Florida denies Medicare supplement to the disabled

September 22, 2013 

There's a dirty little secret (another one) about Florida. Like recent columns in the Herald suggesting the Legislature is about politics instead of what is best for the people of Florida (as is usual), there is something that even most medical personnel don't know about Medicare supplement policies in Florida.

After two years of run arounds after I moved here, I finally got an answer as to why my Medicare supplement coverage from the Midwest wouldn't transfer here in spite of what I'd been told: Florida blatantly discriminates against the disabled.

The law states here that anyone under age 65 on Medicare (which fits ONLY the disabled) is not entitled to access to the regular Medicare supplement. You'd have to be Houdini to know this because every other state in the union doesn't discriminate.

You wonder how Florida has managed to pull this off; but if you live here long enough, you don't have to ask anymore. This supplement issue is both tragic and ridiculous.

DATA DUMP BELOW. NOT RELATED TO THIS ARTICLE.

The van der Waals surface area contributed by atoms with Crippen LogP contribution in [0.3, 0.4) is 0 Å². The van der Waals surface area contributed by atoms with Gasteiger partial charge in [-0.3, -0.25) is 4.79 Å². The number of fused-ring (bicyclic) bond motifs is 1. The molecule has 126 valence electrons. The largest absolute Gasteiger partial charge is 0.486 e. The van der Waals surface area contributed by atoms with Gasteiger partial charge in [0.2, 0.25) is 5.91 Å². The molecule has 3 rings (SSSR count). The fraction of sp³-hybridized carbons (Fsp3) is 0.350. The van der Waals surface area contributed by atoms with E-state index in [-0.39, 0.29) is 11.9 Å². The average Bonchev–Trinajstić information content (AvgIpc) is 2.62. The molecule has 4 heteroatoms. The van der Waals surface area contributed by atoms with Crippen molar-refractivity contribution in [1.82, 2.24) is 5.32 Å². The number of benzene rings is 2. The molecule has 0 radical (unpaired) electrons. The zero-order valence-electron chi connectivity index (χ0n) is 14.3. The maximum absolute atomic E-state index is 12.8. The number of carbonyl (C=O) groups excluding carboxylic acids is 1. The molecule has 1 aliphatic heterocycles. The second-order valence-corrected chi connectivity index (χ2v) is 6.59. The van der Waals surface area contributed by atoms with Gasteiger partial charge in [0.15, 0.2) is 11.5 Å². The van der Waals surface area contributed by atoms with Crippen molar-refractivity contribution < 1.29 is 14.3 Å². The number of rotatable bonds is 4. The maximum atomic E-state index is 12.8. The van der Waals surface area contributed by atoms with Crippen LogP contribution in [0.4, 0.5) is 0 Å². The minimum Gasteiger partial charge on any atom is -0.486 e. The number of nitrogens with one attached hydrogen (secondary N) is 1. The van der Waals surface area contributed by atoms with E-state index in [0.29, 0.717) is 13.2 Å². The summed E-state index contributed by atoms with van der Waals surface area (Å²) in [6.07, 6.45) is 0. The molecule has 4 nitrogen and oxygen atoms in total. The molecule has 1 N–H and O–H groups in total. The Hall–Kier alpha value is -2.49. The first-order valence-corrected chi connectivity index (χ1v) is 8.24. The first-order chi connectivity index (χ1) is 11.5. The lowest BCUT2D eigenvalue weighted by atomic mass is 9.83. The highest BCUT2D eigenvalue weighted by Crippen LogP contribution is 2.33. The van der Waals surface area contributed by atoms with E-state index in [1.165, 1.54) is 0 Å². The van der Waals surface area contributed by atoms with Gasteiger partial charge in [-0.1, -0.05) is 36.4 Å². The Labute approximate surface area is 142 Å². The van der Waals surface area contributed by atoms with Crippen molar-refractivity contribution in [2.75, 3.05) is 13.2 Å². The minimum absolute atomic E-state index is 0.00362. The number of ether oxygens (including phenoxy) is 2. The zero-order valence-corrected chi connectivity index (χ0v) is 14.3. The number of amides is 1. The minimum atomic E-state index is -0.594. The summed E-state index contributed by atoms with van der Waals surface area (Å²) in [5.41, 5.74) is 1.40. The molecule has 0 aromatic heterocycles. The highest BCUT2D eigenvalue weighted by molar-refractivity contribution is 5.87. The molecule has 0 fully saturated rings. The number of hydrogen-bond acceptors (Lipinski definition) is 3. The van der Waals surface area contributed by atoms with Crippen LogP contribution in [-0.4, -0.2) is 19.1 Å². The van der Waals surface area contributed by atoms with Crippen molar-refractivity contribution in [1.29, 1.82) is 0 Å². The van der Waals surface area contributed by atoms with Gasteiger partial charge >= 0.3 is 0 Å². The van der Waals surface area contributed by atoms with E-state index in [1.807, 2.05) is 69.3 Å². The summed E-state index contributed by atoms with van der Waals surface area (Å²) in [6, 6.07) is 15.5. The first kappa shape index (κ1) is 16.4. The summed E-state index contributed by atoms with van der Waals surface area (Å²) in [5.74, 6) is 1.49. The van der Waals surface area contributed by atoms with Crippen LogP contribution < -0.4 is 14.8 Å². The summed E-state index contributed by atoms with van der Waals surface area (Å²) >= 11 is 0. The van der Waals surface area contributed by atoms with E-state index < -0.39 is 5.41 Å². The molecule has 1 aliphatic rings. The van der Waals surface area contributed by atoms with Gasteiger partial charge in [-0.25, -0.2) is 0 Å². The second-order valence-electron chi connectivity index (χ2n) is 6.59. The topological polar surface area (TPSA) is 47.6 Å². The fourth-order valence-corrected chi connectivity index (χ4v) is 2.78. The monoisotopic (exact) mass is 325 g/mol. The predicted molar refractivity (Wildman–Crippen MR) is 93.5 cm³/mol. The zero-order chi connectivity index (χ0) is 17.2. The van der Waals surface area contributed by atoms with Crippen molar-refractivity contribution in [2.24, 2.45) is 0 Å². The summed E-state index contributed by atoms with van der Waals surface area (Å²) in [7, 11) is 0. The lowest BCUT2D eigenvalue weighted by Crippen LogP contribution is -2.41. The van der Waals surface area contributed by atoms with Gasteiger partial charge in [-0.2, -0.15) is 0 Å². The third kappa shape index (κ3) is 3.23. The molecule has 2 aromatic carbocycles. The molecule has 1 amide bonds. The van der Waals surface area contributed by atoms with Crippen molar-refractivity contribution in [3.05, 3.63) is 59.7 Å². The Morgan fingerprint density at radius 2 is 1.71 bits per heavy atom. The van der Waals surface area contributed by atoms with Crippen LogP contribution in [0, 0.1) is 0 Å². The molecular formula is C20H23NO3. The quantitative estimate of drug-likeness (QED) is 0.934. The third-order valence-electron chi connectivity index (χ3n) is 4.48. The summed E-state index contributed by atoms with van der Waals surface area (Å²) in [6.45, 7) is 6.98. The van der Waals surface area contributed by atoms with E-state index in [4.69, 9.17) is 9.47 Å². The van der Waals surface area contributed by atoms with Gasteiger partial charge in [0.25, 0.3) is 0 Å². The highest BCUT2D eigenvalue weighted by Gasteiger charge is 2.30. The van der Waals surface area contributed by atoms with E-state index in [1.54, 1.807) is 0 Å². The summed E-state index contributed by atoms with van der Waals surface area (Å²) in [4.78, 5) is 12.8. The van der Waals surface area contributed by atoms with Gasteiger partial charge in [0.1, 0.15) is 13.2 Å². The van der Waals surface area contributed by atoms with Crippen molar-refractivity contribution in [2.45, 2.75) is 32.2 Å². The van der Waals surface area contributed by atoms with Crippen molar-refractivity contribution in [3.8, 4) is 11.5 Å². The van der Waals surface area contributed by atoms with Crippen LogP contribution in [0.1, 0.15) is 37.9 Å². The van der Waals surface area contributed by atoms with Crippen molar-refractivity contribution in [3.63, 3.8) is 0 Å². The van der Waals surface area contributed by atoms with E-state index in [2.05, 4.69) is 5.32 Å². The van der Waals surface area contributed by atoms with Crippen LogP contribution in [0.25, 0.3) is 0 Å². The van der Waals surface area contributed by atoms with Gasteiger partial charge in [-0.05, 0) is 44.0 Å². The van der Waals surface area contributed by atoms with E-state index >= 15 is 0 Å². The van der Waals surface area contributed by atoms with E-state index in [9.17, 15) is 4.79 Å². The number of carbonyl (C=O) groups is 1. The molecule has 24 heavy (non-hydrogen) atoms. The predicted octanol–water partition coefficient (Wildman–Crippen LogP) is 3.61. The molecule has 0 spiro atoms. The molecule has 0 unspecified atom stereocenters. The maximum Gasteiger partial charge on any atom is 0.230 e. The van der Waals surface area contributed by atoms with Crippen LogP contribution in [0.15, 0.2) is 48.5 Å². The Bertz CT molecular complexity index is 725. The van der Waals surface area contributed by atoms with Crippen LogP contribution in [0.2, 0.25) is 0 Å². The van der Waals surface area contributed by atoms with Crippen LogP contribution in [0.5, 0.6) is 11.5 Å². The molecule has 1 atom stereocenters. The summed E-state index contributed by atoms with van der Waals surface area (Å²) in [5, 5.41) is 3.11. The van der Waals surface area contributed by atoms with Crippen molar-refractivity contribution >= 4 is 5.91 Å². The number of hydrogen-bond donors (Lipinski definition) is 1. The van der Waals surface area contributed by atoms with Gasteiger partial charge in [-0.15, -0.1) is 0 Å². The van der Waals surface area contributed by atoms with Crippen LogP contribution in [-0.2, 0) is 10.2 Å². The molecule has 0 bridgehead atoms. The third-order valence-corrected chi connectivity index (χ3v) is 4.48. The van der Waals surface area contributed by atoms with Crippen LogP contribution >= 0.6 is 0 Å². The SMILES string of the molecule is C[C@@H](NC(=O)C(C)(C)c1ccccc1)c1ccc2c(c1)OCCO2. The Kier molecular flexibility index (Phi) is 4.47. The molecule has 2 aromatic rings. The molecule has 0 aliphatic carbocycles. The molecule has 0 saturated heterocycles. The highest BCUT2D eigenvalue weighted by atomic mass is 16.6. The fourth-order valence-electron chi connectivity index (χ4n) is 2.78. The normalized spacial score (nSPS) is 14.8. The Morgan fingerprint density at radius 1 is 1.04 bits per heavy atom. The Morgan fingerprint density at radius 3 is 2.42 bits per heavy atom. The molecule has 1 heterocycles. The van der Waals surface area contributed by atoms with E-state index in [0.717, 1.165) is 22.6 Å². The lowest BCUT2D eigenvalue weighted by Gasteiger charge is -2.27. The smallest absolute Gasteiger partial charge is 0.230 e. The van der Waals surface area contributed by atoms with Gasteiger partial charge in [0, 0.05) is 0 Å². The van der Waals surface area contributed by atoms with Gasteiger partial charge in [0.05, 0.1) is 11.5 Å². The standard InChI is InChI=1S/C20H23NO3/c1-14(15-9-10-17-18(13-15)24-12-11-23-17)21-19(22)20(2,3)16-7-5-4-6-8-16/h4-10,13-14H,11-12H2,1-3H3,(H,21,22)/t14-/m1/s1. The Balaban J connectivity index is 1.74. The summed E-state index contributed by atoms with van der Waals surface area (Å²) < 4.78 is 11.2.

Just think about the fiscal ramifications once responsible people who have very little and yet are willing to pay for a supplement so that they are assured all their medical bills will be covered are denied the privilege. Who do you think ends up paying those bills that they can't cover because they are denied a supplement? You do.

(Private company supplement costs of $500-$600 a month aren't an option for most on disability.)

In addition, Florida Medicare supplements for 65 and over are now are running about $250 a month. There are also the ever increasing costs of Medicare monthly costs, Medicare D coverage, co-pays, yearly deductibles.

Pretty soon, between all the fraud, stealing and increased costs to cover it, no one will be able to afford Medicare.

Judith Russett

Bradenton

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